Handle With Care: Never Shake a Keiki
This is the first of a two-part series.
Being a new parent is stressful, especially if you have a fussy baby who won’t stop crying.
Crying is natural and actually is a normal phase of an infant’s healthy development.
But when parents are functioning on little sleep and dealing with challenges from the outside world – work, social, financial – a constantly crying baby can be the match that sets off their fuse.
Shaken baby syndrome (SBS) is a form of abusive head trauma (AHT) and refers to severe injury to the brain that results from violently shaking an infant by the shoulders, arms or legs.
Babies younger than 1 year old are at greatest risk for SBS/AHT because they cry for longer periods of time, cry more frequently, and are easier to shake than older children. However, SBS has been reported in children as old as 5.
The highest risk period for SBS/AHT is the first four months of a newborn’s life. This period, referred to by the National Center for Shaken Baby Syndrome as the “Period of PURPLE Crying®,” is part of a normal crying curve for babies.
According to scientific research, crying begins to increase around 2 to 3 weeks of age, peaking around 6 to 8 weeks of age before gradually tapering off when the baby is 3 to 4 months old.
Studies have found that these prolonged bouts of inconsolable crying are normal, even healthy, for a baby’s behavioral development.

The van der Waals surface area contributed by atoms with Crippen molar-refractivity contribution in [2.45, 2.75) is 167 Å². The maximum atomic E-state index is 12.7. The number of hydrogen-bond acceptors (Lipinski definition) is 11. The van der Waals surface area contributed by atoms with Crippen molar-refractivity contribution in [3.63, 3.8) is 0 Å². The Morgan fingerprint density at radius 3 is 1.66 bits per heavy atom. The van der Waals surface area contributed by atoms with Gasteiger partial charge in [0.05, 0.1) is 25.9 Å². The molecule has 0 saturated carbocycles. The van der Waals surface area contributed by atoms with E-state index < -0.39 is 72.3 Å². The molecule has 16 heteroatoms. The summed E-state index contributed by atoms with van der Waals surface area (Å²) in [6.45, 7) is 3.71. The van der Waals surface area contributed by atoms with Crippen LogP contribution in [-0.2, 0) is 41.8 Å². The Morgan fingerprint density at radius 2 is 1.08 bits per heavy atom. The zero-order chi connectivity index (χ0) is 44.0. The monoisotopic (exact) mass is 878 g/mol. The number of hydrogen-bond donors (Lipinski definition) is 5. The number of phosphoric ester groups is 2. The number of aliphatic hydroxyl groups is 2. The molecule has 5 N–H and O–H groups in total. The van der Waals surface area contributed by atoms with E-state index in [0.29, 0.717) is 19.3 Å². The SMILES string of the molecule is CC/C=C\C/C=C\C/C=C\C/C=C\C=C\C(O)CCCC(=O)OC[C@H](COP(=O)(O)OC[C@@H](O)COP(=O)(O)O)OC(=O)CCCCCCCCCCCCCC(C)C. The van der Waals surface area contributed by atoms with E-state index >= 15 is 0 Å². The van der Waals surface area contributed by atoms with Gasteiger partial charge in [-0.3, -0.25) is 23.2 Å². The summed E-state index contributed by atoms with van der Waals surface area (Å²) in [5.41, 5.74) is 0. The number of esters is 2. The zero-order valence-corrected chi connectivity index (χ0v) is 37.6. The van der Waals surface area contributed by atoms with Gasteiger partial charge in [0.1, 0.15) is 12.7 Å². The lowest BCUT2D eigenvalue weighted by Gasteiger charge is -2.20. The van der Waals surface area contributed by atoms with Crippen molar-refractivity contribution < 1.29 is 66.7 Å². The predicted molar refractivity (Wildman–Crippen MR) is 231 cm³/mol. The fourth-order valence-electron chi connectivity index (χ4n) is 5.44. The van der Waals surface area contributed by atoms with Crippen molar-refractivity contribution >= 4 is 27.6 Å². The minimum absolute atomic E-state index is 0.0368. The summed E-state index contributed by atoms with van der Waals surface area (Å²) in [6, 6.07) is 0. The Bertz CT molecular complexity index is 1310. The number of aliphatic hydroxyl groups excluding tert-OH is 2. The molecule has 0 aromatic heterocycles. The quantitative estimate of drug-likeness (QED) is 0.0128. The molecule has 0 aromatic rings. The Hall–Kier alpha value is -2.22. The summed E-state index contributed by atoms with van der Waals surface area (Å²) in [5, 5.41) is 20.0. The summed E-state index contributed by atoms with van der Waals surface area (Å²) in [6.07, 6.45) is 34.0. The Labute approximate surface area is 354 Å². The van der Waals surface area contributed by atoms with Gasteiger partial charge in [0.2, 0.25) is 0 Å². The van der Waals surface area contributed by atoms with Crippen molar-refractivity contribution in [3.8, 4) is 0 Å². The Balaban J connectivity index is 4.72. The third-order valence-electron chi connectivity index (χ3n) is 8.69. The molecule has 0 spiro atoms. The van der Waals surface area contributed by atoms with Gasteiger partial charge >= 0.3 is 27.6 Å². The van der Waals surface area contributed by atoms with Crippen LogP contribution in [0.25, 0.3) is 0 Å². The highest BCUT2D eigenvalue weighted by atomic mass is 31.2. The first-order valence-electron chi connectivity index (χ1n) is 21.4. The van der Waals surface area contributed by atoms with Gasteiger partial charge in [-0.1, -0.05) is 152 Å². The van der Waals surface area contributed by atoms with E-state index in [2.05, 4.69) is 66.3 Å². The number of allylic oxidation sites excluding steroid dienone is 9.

What isn’t healthy is when a parent or caregiver reacts violently toward a crying infant by shaking him.
Shaking a baby triggers a whiplash effect that can lead to internal injuries, including bleeding in the brain or in the eyes.
Because babies’ heads are proportionally larger than the rest of their body, and because their neck muscles are relatively weak, it is harder for them to support their heads.
A baby’s skull also is thinner and flatter than an adult’s or older child’s, and a baby’s blood vessels are more susceptible to tearing.
So when a baby is shaken back and forth, it is easier for his brain to bump against the skull, causing bruising, bleeding, swelling and pressure in and around the brain, not unlike what happens during a concussion.
A baby also may suffer damage to the spinal cord or neck, as well as bone fractures.
The extent of a baby’s injuries depends on how long and how hard he was shaken. One in four babies dies from SBS/AHT, but a majority will suffer lifelong, irreversible disabilities.
Signs and symptoms of SBS/AHT may include:
- Changes in sleeping pattern.
- Uncontrollable crying.
- Loss of appetite.
- Difficulty sucking or swallowing.
- Lack of smiling or vocalizing.
- Difficulty breathing.
- Inability to be awaken.
- Inability to lift the head.
- Inability to focus the eyes or track movement.
Severe cases of SBS/AHT can lead to:
- Hearing loss.
- Memory and attention problems.
- Developmental delays or learning disabilities.
- Convulsions or seizures.
- Spasticity (a condition in which certain muscles continuously contract, causing stiffness or tightness of the muscles; it also may interfere with movement, speech and walking).
- Cerebral palsy.
In milder cases of SBS/AHT, a baby will appear normal immediately after the shaking. Eventually, though, he may develop any number of the above problems, which may not even be noticeable until later in life.
SBS/AHT, and its consequences, are 100 percent preventable. Part 2 of this series discusses soothing methods and resources for parents.
Published on: May 4, 2015